In Kevin Macdonald’s latest project, Whitney, the Oscar-winning director promises the documentary will be “an intimate, unflinching portrait of Houston and her family that probes beyond familiar tabloid headlines and sheds new light on the spellbinding trajectory of Houston’s life.” While Macdonald was initially hesitant to cover Whitney Houston’s life and tragic demise, after discovering one of her most painful secrets, the director knew he had to make it the focus of the film.
According to Macdonald, pushing past the headlines to discover the truth about Houston was difficult. “So many people I spoke to were just untruthful to me, just bullshitting. I never experienced that in any documentary before,” he told Vanity Fair. “And I had to interview many more people, many more times than I ever have on anything else, in order to try and still get some bit of truth.”
During his interview with Houston’s brother, Gary, the director finally discovered a startling truth. He and Houston had been molested when they were young by their cousin Dee Dee Warwick, sister of legendary singer Dionne Warwick.
“Being a child—being seven, eight, nine years old—and being molested by a female family member of mine. My mother and father were gone a lot, so we stayed with a lot of different people . . . four, five different families who took care of us,” Gary said in the film.
The admission that Houston, too, had been abused came from the singer’s former assistant Mary Jones.
“I finally managed to persuade Mary Jones, who was Whitney’s longtime assistant and probably knew her in her last years more than anybody, to talk [on-camera],” Macdonald said. “She talks about what Whitney felt and what effect it had on her. So we changed the whole cut at the very last minute. It was kind of a detective story to get that piece of information, which changed how I felt about Whitney and how I felt about the story.”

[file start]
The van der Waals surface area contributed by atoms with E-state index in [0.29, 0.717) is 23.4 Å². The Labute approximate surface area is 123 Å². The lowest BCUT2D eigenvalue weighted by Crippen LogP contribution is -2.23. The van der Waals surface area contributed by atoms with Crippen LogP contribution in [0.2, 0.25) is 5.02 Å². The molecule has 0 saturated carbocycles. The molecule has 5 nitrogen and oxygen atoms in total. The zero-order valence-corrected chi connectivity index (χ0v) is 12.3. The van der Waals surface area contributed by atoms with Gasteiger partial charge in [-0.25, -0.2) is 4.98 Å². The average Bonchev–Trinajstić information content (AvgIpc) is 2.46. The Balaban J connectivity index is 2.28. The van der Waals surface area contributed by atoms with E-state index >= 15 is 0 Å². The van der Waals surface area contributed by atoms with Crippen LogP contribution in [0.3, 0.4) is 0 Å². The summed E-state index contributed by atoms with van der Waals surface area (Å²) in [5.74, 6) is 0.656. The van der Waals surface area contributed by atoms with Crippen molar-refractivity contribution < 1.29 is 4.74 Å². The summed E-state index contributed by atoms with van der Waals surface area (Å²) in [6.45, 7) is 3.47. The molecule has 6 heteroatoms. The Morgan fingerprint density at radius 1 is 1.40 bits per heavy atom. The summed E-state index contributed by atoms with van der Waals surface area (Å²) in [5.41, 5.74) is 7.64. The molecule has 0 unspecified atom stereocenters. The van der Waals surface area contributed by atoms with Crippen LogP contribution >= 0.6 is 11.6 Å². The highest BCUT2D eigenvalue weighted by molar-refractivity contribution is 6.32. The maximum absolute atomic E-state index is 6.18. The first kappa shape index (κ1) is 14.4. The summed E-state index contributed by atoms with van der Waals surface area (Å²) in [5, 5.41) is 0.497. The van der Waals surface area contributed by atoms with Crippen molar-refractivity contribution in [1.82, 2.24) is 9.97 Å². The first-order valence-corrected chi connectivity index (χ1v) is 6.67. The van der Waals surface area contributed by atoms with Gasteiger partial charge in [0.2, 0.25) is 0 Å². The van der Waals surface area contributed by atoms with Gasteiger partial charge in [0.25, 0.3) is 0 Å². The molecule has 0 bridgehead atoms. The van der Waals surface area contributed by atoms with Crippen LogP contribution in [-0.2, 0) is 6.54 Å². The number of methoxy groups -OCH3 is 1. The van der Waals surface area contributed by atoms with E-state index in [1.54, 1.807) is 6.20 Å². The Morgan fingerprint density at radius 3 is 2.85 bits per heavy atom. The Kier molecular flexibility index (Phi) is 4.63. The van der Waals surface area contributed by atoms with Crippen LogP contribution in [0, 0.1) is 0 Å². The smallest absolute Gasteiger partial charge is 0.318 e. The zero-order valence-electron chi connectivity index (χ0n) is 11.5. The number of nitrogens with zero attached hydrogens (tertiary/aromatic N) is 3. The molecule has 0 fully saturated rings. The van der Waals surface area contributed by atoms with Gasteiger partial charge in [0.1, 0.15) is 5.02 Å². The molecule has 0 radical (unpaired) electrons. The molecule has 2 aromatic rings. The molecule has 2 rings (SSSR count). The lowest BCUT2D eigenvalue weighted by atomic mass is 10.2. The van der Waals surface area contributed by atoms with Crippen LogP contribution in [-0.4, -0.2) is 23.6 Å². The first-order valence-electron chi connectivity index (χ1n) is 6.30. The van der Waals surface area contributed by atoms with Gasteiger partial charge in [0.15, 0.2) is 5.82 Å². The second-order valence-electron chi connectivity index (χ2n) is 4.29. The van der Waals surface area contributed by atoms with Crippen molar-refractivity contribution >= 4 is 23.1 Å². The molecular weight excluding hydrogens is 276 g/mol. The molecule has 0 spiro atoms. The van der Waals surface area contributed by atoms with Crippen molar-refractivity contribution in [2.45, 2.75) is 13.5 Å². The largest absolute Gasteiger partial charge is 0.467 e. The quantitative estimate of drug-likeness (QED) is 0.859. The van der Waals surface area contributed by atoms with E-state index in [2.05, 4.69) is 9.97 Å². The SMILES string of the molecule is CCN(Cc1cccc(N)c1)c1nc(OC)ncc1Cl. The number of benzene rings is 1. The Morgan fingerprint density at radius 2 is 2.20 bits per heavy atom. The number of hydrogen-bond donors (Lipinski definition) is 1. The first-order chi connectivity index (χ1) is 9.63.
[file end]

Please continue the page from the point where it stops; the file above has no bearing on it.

In the film, Jones recalled the moment Houston told her about the abuse:
“[Houston] looked at me and said, ‘Mary, I was molested at a young age too. But it wasn’t by a man—it was a woman,’” Jones said the film. “She had tears in her eyes. She says, ‘Mommy don’t know the things we went through.’ I said, ‘Have you ever told your mother?’ She says, ‘No.’ I said, ‘Well, maybe you need to tell her.’ She said, ‘No, my mother would hurt somebody if I told her who it was.’ She just had tears rolling down her face, and I just hugged her. I said, ‘One day when you get the nerve, you need to tell your mother. It will lift the burden off you.’”
Houston kept the secret of her abuse for her entire life and didn’t tell her mother or Dionne Warwick. Now, both women know.
Pat Houston—the singer’s sister-in-law, manager, and estate executor—said she doesn’t want Dionne Warwick to pay for her sister’s alleged actions.
“She hasn’t wanted to see the film,” Pat Houston said. “But very much myself and everyone else, we all don’t want her to suffer by the actions of her family. Any negative feelings toward her would be completely wrong. She had nothing to do with it. She knew nothing about it. We definitely don’t want any repercussions for her.”
Whitney hits theaters July 6.
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